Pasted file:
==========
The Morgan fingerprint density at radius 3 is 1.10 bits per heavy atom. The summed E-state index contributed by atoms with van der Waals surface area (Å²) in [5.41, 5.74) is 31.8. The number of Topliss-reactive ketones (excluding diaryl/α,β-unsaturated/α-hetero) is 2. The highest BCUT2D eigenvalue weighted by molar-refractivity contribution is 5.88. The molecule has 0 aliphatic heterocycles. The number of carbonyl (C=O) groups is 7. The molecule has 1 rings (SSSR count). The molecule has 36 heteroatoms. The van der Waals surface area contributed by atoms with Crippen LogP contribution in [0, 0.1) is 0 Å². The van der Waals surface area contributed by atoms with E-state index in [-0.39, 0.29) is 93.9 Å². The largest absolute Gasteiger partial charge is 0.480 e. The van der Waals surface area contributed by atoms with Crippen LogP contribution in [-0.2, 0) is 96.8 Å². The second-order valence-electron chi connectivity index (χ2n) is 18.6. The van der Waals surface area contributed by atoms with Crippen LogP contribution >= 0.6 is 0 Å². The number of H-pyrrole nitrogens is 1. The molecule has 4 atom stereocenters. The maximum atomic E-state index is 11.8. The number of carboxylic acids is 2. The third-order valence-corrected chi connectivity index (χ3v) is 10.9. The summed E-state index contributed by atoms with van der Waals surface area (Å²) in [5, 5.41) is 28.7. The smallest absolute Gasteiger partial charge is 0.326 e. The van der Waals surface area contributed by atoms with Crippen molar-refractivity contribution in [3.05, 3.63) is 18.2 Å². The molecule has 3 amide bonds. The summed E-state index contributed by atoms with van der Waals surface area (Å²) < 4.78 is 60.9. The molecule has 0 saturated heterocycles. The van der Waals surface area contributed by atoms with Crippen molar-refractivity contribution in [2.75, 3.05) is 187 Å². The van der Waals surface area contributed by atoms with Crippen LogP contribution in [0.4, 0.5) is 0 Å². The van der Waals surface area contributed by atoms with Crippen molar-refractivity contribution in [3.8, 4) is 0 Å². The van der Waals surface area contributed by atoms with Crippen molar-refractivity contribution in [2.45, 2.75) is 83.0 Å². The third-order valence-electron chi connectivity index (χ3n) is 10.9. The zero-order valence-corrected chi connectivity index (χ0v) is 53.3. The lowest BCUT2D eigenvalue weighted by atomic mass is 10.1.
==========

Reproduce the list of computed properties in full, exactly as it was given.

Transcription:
The Morgan fingerprint density at radius 3 is 1.10 bits per heavy atom. The summed E-state index contributed by atoms with van der Waals surface area (Å²) in [5.41, 5.74) is 31.8. The number of Topliss-reactive ketones (excluding diaryl/α,β-unsaturated/α-hetero) is 2. The highest BCUT2D eigenvalue weighted by molar-refractivity contribution is 5.88. The molecule has 0 aliphatic heterocycles. The number of carbonyl (C=O) groups is 7. The molecule has 1 rings (SSSR count). The molecule has 36 heteroatoms. The van der Waals surface area contributed by atoms with Crippen LogP contribution in [0, 0.1) is 0 Å². The van der Waals surface area contributed by atoms with E-state index in [-0.39, 0.29) is 93.9 Å². The largest absolute Gasteiger partial charge is 0.480 e. The van der Waals surface area contributed by atoms with Crippen LogP contribution in [-0.2, 0) is 96.8 Å². The second-order valence-electron chi connectivity index (χ2n) is 18.6. The van der Waals surface area contributed by atoms with Crippen LogP contribution >= 0.6 is 0 Å². The number of H-pyrrole nitrogens is 1. The molecule has 4 atom stereocenters. The maximum atomic E-state index is 11.8. The number of carboxylic acids is 2. The third-order valence-corrected chi connectivity index (χ3v) is 10.9. The summed E-state index contributed by atoms with van der Waals surface area (Å²) in [5, 5.41) is 28.7. The smallest absolute Gasteiger partial charge is 0.326 e. The van der Waals surface area contributed by atoms with Crippen molar-refractivity contribution in [3.05, 3.63) is 18.2 Å². The molecule has 3 amide bonds. The summed E-state index contributed by atoms with van der Waals surface area (Å²) < 4.78 is 60.9. The molecule has 0 saturated heterocycles. The van der Waals surface area contributed by atoms with Crippen molar-refractivity contribution in [2.75, 3.05) is 187 Å². The van der Waals surface area contributed by atoms with Crippen LogP contribution in [0.4, 0.5) is 0 Å². The van der Waals surface area contributed by atoms with Crippen molar-refractivity contribution in [3.8, 4) is 0 Å². The van der Waals surface area contributed by atoms with Crippen molar-refractivity contribution in [2.45, 2.75) is 83.0 Å². The third-order valence-electron chi connectivity index (χ3n) is 10.9. The zero-order valence-corrected chi connectivity index (χ0v) is 53.3. The lowest BCUT2D eigenvalue weighted by atomic mass is 10.1.